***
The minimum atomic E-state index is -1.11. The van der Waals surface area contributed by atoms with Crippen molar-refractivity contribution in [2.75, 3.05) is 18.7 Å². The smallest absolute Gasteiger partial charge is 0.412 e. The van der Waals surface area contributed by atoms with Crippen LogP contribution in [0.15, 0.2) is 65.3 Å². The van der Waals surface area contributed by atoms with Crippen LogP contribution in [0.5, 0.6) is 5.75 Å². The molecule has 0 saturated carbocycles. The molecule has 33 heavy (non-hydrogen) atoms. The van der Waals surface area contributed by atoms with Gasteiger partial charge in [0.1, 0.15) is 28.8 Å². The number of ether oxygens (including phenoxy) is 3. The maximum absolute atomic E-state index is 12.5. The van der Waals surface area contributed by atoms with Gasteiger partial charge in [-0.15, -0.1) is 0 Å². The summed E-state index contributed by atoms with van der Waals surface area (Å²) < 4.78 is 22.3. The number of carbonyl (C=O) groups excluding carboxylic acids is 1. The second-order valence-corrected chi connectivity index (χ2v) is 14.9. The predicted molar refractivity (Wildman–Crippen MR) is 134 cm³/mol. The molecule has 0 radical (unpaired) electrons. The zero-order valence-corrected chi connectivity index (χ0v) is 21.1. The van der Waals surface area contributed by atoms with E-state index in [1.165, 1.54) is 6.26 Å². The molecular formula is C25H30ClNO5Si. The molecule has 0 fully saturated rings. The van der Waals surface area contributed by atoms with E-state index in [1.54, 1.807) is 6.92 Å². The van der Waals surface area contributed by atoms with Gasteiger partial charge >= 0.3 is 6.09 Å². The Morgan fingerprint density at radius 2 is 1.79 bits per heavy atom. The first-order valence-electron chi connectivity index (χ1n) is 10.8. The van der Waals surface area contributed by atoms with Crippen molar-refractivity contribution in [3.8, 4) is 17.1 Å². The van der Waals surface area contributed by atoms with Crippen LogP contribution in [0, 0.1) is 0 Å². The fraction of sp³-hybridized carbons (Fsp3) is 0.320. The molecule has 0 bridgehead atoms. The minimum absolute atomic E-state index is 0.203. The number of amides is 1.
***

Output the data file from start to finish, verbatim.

The minimum atomic E-state index is -1.11. The van der Waals surface area contributed by atoms with Crippen molar-refractivity contribution in [2.75, 3.05) is 18.7 Å². The smallest absolute Gasteiger partial charge is 0.412 e. The van der Waals surface area contributed by atoms with Crippen LogP contribution in [0.15, 0.2) is 65.3 Å². The van der Waals surface area contributed by atoms with Crippen LogP contribution in [0.5, 0.6) is 5.75 Å². The molecule has 0 saturated carbocycles. The molecule has 33 heavy (non-hydrogen) atoms. The van der Waals surface area contributed by atoms with Gasteiger partial charge in [0.1, 0.15) is 28.8 Å². The number of ether oxygens (including phenoxy) is 3. The maximum absolute atomic E-state index is 12.5. The van der Waals surface area contributed by atoms with Gasteiger partial charge in [-0.15, -0.1) is 0 Å². The summed E-state index contributed by atoms with van der Waals surface area (Å²) < 4.78 is 22.3. The number of carbonyl (C=O) groups excluding carboxylic acids is 1. The second-order valence-corrected chi connectivity index (χ2v) is 14.9. The predicted molar refractivity (Wildman–Crippen MR) is 134 cm³/mol. The molecule has 0 radical (unpaired) electrons. The zero-order valence-corrected chi connectivity index (χ0v) is 21.1. The van der Waals surface area contributed by atoms with E-state index in [1.165, 1.54) is 6.26 Å². The molecular formula is C25H30ClNO5Si. The molecule has 0 fully saturated rings. The van der Waals surface area contributed by atoms with E-state index in [1.54, 1.807) is 6.92 Å². The van der Waals surface area contributed by atoms with Gasteiger partial charge >= 0.3 is 6.09 Å². The Morgan fingerprint density at radius 2 is 1.79 bits per heavy atom. The first-order valence-electron chi connectivity index (χ1n) is 10.8. The van der Waals surface area contributed by atoms with Crippen molar-refractivity contribution in [3.8, 4) is 17.1 Å². The van der Waals surface area contributed by atoms with Crippen LogP contribution in [0, 0.1) is 0 Å². The fraction of sp³-hybridized carbons (Fsp3) is 0.320. The molecule has 0 bridgehead atoms. The minimum absolute atomic E-state index is 0.203. The number of amides is 1.